Protein powder was once a niche product, reserved for the larders of hardcore weight lifters. Not anymore. Today the benefits of protein are widely acknowledged—there's even Weetabix Protein—and the sports supplement industry in Britain is now worth £650 million a year.
The Clean Label Project*(a non-for-profit organisation that examines labelling safety issues) measured the levels of heavy metals, bisphenol A (BPA), pesticides, and other contaminants (more than 150 in all) in protein powders and drinks. The study found that virtually all of the 134 products they tested contained detectable levels of at least one heavy metal and 55 percent tested positive for BPA.
The study shows that many of the top-selling powders and drinks may contain concerning levels of heavy metals such as arsenic, cadmium, mercury, lead and BPA.
BPA is an industrial chemical that has been used to make certain plastics (polycarbonate) and epoxy resins since the 1960s. Recent research has shown that BPA can migrate into the food or beverages from materials that are made from BPA and exposure to BPA is a growing concern due to the possible health effects. Metals and BPA substances have been linked to cancer, brain damage, and reproductive issues.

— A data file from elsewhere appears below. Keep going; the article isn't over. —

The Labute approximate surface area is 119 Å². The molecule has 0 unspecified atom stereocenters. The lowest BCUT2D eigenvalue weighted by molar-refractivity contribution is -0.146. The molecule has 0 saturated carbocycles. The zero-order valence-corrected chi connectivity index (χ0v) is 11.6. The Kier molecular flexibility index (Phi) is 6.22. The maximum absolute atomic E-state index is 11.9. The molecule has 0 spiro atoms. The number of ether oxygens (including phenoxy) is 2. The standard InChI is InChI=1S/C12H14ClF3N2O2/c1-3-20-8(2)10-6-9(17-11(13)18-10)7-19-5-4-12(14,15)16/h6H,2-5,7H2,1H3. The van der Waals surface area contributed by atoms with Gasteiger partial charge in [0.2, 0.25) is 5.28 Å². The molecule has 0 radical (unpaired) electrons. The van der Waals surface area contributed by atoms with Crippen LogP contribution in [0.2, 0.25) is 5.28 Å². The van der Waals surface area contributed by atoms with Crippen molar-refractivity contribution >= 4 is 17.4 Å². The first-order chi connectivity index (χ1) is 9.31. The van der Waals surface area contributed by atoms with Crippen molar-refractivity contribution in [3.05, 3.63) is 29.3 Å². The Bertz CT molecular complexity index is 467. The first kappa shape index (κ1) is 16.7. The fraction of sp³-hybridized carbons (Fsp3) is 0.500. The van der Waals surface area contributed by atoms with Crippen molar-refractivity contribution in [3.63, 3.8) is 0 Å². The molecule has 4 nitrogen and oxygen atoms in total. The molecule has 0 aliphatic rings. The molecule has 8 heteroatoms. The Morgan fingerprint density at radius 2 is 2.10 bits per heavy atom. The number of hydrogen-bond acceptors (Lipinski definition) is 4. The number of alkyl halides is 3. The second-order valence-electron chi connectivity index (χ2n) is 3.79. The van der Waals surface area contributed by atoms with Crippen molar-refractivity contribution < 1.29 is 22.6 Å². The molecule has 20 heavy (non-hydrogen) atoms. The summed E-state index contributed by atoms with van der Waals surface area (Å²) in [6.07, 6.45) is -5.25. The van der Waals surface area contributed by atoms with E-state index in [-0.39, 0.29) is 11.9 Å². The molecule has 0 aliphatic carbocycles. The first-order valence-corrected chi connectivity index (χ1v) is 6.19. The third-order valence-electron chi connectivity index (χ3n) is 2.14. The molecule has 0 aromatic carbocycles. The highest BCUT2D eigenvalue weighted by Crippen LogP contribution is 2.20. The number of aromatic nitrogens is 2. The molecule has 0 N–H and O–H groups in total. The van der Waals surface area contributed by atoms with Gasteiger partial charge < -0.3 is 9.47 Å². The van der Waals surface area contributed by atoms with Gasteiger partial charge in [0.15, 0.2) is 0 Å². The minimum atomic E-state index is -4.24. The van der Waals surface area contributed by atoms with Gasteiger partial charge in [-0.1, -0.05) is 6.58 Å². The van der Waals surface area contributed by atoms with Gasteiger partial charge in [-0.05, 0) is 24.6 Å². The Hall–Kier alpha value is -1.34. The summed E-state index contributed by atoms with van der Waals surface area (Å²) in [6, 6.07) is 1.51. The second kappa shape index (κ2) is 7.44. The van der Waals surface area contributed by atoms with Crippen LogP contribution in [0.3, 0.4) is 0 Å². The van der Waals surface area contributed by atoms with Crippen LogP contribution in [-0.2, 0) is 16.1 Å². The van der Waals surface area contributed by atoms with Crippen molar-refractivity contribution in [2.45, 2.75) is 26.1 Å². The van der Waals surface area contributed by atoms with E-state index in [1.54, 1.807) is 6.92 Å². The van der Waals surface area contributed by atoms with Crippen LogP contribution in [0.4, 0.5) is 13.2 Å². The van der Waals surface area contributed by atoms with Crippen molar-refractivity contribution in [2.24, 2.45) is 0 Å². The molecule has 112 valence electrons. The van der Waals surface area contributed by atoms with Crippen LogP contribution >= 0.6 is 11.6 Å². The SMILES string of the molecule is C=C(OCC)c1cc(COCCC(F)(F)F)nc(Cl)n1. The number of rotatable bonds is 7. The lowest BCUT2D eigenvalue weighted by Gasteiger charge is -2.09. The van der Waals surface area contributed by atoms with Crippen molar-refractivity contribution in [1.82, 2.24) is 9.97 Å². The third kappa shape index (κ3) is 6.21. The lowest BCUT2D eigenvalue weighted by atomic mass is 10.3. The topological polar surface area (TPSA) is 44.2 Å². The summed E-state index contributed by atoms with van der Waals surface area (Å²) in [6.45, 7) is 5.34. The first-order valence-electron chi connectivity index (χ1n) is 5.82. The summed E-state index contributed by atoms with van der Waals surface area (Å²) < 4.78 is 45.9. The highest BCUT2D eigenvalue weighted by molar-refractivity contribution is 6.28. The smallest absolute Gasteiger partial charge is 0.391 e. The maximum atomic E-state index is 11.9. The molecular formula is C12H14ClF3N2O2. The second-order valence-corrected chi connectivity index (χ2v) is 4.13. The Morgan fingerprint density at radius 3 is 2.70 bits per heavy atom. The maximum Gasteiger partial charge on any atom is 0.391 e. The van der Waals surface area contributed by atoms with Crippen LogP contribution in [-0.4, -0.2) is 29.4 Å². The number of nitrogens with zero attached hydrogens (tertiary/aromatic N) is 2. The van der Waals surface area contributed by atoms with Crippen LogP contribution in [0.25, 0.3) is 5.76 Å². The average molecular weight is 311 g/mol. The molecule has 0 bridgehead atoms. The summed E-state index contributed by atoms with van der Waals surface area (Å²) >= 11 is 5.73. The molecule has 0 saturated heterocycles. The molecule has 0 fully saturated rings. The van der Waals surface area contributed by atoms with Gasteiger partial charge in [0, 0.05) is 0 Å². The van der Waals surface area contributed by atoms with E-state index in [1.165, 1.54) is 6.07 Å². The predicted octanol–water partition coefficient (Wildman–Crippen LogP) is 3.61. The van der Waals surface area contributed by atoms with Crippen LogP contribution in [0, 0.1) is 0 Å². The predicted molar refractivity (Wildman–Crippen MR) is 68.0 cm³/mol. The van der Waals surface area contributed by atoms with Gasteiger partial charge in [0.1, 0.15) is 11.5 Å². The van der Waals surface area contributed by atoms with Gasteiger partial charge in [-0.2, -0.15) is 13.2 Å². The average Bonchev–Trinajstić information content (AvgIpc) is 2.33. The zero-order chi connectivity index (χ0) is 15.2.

It was also reported that certified organic powders were found to be twice as likely to contain heavy metals as non-organic products. This 2018 study by the Denver-based Clean Label Project used the independent analytical chemistry laboratory to test the animal- and plant-based protein powders. Clean Label selected and purchased the powders from retail store shelves and from online sources.
Fera’s leading metals expert, Nicola Brereton explains how Fera plays a key role in limiting risk by detecting heavy metals in food. “Fera Science, a joint venture between Capita and Defra, is able to deal with emerging food safety issues using the state of the art technology available to its scientists. For example, Fera routinely tests for Arsenic, Lead, Mercury and Cadmium. Fera plays a leading role in this area and is the UK’s National Reference laboratory for analysis for heavy metals.”
Fera is also the UK National Reference Laboratory for Materials and Articles in contact with food. Food contact materials testing is used worldwide to make sure that food is not contaminated by the products it comes into contact with. Our work involves research, surveillance and targeted and non-targeted analysis of known and unknown migrants.